Ten weeks in Chile, a few trips to the grocery store and camping in the wilderness were all it took for Keith Ferrell to know he wanted a life filled with adventure funded by a profession that allowed him to serve society.
While in high school in Jackson, California, a small town in the foothills of the Sierra Nevada, he met two foreign exchange students, one from Denmark and one from Chile.
" "That was the first time I had met a foreigner," " he says. " "At that time, foreign to me was someone from the next county." "
That meeting inspired a trip to Chile, which was " "an earth-shattering, transformative and eye-opening experience," " Ferrell explains.
Teachers are connected to their communities
But if Chile was the icing, the visits to the grocery store were the cake. Ferrell's mom was a primary school teacher so the classroom was a second home to him and his sister. But the local store was where the real education took place.
" "Jackson is small, and my mom was one of two second grade teachers in that town," " he says. " "When we went shopping, it was always a time-consuming process because my mom would stop and talk to everyone. That taught me a sense of community and connection to people." "
His thirst for adventure — which was also fueled by his dad, who taught Ferrell and his sister to love the wilderness — and these early lessons about compassion ultimately led to Ferrell's current career path. It was an easy decision for him and his wife, whom he met while teaching in San Diego, to take a chance and trade the familiar for a much different future as educators.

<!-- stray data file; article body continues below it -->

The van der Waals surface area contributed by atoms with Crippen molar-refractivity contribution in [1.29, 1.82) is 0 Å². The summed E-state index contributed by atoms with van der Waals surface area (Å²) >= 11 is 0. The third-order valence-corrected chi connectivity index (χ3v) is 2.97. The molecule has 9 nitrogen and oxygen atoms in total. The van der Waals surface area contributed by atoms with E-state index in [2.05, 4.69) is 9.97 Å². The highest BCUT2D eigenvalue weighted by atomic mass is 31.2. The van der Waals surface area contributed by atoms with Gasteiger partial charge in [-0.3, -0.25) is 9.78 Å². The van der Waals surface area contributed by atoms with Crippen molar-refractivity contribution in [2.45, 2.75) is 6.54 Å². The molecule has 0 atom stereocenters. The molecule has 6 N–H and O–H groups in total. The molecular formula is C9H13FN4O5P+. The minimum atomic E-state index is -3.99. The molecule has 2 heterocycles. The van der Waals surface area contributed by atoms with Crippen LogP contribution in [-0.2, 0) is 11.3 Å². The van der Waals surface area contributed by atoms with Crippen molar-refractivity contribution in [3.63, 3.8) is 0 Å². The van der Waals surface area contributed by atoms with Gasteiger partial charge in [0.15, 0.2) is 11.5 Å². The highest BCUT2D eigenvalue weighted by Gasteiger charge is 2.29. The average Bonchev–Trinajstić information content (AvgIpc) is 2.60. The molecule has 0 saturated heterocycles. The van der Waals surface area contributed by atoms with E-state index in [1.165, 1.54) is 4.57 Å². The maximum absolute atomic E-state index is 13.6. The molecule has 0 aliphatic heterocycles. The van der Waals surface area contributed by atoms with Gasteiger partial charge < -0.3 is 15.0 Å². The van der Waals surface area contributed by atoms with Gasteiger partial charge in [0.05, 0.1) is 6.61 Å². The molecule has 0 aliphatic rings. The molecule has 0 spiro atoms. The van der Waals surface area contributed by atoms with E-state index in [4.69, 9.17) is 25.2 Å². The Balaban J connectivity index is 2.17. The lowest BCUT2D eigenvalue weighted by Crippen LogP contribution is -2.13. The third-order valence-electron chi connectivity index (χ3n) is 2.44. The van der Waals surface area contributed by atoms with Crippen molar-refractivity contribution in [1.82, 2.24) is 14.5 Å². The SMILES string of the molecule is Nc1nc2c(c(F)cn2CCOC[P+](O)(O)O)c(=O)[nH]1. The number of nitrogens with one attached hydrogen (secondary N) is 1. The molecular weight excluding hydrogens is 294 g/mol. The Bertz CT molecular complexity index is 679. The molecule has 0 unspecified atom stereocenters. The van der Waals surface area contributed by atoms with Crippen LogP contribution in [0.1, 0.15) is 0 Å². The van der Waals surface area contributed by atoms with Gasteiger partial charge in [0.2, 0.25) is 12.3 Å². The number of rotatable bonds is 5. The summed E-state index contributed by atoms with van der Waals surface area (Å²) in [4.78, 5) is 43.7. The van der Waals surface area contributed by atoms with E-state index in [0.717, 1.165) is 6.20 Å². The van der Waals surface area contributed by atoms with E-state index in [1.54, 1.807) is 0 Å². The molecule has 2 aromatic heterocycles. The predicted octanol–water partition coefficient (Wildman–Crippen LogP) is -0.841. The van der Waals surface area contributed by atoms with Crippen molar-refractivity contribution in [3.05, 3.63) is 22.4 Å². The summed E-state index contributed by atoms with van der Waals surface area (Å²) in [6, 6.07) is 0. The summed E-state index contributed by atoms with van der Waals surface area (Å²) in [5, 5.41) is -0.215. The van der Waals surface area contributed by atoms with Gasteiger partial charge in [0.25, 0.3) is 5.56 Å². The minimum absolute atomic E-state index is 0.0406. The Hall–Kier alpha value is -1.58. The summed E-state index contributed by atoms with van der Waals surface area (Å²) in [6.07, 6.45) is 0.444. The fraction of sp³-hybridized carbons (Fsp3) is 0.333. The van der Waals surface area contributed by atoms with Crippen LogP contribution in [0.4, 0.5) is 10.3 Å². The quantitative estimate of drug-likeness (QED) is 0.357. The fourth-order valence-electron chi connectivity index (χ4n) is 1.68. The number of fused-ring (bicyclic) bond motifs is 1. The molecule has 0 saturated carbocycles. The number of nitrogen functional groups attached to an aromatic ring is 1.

For Ferrell, " "have an adventure" " may be an understatement. The family, which includes a 6-year-old son and an 8-year-old daughter, take full advantage of the Singapore area. The city has a population of more than 5 million people, but the geography is diverse and the Ferrells live next to a 400-acre jungle that serves as their mountain biking and trail running playground, which they explore on a near daily basis.
Ferrell also participates in adventure races that last eight to 10 hours and are filled with surprises. One race demanded athletes race through the Singapore Esplanade, which is the opera house in the heart of the city, and repel down the outside of the building to a zipline platform where contestants sailed down the line and dropped into the Singapore River to swim to their next task. Did we mention this was during a thunderstorm?
" "My wife and I raced together that day, and we were lucky to get to take part in that stage," " says Ferrell. " "Lightning strikes are crazy in Singapore, and they were going to cancel part of the race, but we made it just in time." "
Not a lot of people would call that lucky, but then again, not a lot of people approach life like Ferrell, who says despite all the adventures, there's nothing like teaching and incorporating technology in the classroom to open up new worlds for students.
As a member of ISTE, he's written a number of articles over the years for the organization, most recently for the EdTekHub. He appreciates that ISTE is focusing more on global members to create greater understanding and to support the use of information technology for K-12 students and teachers.
Teaching with technology is best adventure of all
" "It's the greatest job in the world. I get to combine my passions of working with kids, helping people and geeking out with technology on a daily basis," " Ferrell says. " "For example, my best professional development experience happened at a conference in Mumbai at the American School of Bombay. The teachers there are really switched on, the workshops were thoughtful and the students presented amazing things they are doing add to that the cultural experiences outside of the conference, and I came away with such an amazing mixture of life-fulfilling experiences and professional 'aha's' that had my head swimming for months.
Singapore is a long way from Jackson, California, and who knows where Ferrell will head next, but the lessons he learned in that small town will always travel with him and help keep him grounded.
" "I tell myself often how fortunate I am that this has all worked out," " he says. " "My family and I get to have all these experiencesand my wife and I are teachers. We're doing this all as teachers." "